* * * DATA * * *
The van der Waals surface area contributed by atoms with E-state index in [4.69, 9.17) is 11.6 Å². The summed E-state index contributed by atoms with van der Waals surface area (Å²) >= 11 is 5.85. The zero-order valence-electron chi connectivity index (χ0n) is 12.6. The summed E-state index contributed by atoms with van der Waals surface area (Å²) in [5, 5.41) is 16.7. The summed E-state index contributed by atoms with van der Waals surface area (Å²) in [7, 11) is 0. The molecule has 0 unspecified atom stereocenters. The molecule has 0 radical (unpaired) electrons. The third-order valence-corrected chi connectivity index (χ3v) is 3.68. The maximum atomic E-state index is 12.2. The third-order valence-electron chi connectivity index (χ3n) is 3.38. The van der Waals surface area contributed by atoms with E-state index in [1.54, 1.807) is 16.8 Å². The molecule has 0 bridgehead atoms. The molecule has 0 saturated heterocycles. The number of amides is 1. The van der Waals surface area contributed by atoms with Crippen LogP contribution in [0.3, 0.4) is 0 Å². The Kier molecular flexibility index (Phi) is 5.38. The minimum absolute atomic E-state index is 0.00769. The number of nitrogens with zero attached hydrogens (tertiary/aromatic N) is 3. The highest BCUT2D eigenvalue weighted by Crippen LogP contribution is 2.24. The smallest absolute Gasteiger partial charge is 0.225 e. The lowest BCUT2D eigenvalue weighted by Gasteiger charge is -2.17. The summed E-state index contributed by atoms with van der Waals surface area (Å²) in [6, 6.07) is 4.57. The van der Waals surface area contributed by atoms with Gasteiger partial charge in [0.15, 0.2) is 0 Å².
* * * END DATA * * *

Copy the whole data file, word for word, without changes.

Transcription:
The van der Waals surface area contributed by atoms with E-state index in [4.69, 9.17) is 11.6 Å². The summed E-state index contributed by atoms with van der Waals surface area (Å²) >= 11 is 5.85. The zero-order valence-electron chi connectivity index (χ0n) is 12.6. The summed E-state index contributed by atoms with van der Waals surface area (Å²) in [5, 5.41) is 16.7. The summed E-state index contributed by atoms with van der Waals surface area (Å²) in [7, 11) is 0. The molecule has 0 unspecified atom stereocenters. The molecule has 0 radical (unpaired) electrons. The third-order valence-corrected chi connectivity index (χ3v) is 3.68. The maximum atomic E-state index is 12.2. The third-order valence-electron chi connectivity index (χ3n) is 3.38. The van der Waals surface area contributed by atoms with E-state index in [1.54, 1.807) is 16.8 Å². The molecule has 0 bridgehead atoms. The molecule has 0 saturated heterocycles. The number of amides is 1. The van der Waals surface area contributed by atoms with Crippen LogP contribution in [0.3, 0.4) is 0 Å². The Kier molecular flexibility index (Phi) is 5.38. The minimum absolute atomic E-state index is 0.00769. The number of nitrogens with zero attached hydrogens (tertiary/aromatic N) is 3. The highest BCUT2D eigenvalue weighted by Crippen LogP contribution is 2.24. The smallest absolute Gasteiger partial charge is 0.225 e. The lowest BCUT2D eigenvalue weighted by Gasteiger charge is -2.17. The summed E-state index contributed by atoms with van der Waals surface area (Å²) in [6, 6.07) is 4.57. The van der Waals surface area contributed by atoms with Gasteiger partial charge in [0.15, 0.2) is 0 Å².